Many simple things make complex things. Ants, particles of food, earth and sun make a colony: smaller entities make a larger whole. In order to better understand that whole, we must understand the smaller entities. For that reason, I think that the reforming of what the 'outcome' of education is--that is, rather than focusing on the outcome as being 'one job' with no further need to learn, the outcome should be focused on life learning. A possible simple suggestion: end a particular course with questions, not concrete 'truths.' If we change the outcome--a simple entity--we then begin to change the traditional education the system, which is the complex whole.
I think another reason for the lack of 'life-long learning' that is promoted by schools is that people actually misinterpret what 'learning' means. 'Learning' can mean an assortment of things, like working with another person on the job and learning their methods, reading an article about a new idea and applying it in a situation; etc. But, I believe society has a label upon 'learning' that is strictly educational: we can only, technically, 'learn' in school. That really encourages the fact that 'learning' seems to end when school ends and that life is another entity entirely. However, we all realize that we constantly learn throughout life--why, then, is it considered a separate entity? I believe that the development of thought, which happens throughout life, shouldn't have any boundaries: school 'learning' shouldn't be separated from 'life' learning, and so on.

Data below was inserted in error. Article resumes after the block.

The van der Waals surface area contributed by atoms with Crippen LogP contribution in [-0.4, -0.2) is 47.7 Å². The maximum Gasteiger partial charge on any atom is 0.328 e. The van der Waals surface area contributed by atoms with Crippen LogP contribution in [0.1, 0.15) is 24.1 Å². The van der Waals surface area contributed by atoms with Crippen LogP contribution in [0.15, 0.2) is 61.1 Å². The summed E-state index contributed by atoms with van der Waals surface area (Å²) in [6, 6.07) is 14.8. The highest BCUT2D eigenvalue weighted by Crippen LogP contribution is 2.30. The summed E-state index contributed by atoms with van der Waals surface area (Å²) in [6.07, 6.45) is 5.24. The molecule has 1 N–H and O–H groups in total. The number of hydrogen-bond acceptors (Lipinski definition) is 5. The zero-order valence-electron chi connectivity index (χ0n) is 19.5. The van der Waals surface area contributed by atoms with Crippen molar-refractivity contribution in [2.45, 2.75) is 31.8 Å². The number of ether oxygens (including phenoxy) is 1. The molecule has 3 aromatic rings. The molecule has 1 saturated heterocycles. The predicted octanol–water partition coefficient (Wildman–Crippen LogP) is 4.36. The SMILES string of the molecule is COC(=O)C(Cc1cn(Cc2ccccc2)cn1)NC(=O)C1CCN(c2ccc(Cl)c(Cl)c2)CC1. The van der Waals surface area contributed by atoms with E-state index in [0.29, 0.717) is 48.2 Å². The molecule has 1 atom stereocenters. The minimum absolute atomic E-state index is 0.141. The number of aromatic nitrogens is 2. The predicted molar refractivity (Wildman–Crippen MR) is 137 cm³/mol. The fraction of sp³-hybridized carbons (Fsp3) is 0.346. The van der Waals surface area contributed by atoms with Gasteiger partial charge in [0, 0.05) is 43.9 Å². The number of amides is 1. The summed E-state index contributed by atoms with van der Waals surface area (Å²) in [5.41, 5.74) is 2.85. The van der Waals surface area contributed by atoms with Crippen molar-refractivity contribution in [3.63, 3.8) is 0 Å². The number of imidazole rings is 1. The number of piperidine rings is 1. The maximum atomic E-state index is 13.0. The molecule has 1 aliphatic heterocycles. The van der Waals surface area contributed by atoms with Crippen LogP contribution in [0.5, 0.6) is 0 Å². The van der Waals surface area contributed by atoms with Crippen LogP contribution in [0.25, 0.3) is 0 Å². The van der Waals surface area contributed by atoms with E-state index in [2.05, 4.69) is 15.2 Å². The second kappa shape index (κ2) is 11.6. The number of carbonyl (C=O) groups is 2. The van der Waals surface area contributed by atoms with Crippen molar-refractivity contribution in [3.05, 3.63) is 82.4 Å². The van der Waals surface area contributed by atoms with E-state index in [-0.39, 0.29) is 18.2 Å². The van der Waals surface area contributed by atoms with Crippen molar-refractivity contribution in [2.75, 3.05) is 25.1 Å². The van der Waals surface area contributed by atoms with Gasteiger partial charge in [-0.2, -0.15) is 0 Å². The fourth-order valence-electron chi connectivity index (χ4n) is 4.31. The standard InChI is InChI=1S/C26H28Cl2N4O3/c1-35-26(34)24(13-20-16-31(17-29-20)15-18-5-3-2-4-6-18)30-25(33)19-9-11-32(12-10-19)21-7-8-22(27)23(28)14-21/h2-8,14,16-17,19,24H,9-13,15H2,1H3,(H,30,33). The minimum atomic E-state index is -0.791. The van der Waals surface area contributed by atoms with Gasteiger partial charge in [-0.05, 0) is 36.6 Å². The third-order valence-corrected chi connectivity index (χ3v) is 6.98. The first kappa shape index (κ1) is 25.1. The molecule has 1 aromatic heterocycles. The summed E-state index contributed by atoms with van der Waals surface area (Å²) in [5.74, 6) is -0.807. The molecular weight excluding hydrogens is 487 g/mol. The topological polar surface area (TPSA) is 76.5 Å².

There is no global truth, only truth in context. There could be a particularly factually based 'truth' in one context that is not applicable at all in another context. I think this is another benefit of having emergent classrooms as well as de-emphasizing the 'outcome' and emphasizing the developmental process of learning. By emphasizing the developmental process of learning, we do indeed come to new realizations, but those realizations aren't necessarily the final 'outcome' or final 'truth' and should be explored further. For this reason, many people would argue that these emergent style classrooms teaching in this way for lifelong learning fail to present facts. I would argue that they present facts as a secondary level to discussion, which is the primary level. The facts that the world has discovered are definitely there -- but when they enter discussion, they may or may not be applicable/true to the context they are being discussed in. I believe a lot more can be learned when approaching education in this manner.